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Top must know functions in Pandas

Not this one of course :)

When I began coding in python I knew python has a versatile set of libraries that can be imported anytime to get the job done. When I started with Data Science one of the most useful libraries I found is Pandas.

Hello everyone! So today we will be writing about the Pandas library (link to the website). The contents I will try to cover are as follows :)

1.Introduction

2.Installation

3.Using Pandas

Introduction :

Yes this one :)

Pandas stand for “Python Data Analysis Library”. According to the Wikipedia page on Pandas, “the name is derived from the term “panel data”, an econometrics term for multidimensional structured data sets.” Pandas is an open-source, BSD-licensed library providing high-performance, easy-to-use data structures and data analysis tools for the Python programming language. Pandas is a NumFOCUS sponsored project.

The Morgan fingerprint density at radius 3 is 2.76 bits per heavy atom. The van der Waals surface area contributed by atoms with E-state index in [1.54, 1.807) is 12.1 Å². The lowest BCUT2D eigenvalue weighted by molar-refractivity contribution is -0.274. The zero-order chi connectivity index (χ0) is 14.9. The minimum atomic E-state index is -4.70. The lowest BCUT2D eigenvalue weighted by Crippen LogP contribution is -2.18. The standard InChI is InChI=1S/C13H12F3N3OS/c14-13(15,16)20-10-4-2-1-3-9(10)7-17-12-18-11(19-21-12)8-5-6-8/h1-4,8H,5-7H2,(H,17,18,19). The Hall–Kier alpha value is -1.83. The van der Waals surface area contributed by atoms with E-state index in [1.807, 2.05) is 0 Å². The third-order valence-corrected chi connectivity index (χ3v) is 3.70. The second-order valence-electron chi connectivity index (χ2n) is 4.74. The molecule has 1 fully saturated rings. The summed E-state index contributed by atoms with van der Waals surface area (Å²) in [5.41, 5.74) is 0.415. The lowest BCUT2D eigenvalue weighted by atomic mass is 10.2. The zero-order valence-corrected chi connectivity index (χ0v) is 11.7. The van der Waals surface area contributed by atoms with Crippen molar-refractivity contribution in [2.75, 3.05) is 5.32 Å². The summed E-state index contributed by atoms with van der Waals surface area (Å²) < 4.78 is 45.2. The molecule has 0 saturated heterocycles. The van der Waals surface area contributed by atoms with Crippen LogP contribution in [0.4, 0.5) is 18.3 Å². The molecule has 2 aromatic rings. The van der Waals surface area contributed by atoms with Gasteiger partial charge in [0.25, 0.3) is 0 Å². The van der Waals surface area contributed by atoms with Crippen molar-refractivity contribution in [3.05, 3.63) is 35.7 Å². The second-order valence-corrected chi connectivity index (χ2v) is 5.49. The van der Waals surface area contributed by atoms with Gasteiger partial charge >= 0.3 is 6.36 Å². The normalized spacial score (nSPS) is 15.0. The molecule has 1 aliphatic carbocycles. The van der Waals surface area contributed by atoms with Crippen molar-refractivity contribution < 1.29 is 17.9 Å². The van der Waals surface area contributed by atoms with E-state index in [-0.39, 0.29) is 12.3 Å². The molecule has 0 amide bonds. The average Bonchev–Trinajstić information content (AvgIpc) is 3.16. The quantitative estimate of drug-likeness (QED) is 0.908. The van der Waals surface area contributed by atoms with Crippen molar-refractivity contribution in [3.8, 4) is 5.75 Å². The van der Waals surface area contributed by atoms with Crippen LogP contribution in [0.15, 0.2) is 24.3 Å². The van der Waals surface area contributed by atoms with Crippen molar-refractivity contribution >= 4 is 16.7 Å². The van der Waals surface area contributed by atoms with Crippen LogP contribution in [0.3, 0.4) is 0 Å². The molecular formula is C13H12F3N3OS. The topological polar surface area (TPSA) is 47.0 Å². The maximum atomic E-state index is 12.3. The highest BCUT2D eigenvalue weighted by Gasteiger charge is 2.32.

Installation :

For installing Pandas you must have python3 or python2 installed on your system, obviously, it’s a python library. Pandas can be installed either using a python package installer(pip) or if you are using Anaconda then by using Conda. So I hope you got pandas installed, you can refer to the links for more details regarding installation.

Working with Pandas:

Pandas library is very useful in data science where everything starts and ends with data.

Pandas library is basically focussed on dataframe , so let's learn how to create a dataframe.

data = np.array([[‘’,’Col1',’Col2'],
[‘Row1’,1,2],
[‘Row2’,3,4]])

print(pd.DataFrame(data=data[1:,1:],
index=data[1:,0],
columns=data[0,1:]))

Reading files:

import pandas as pd
import pandas_profiling
%matplotlib inline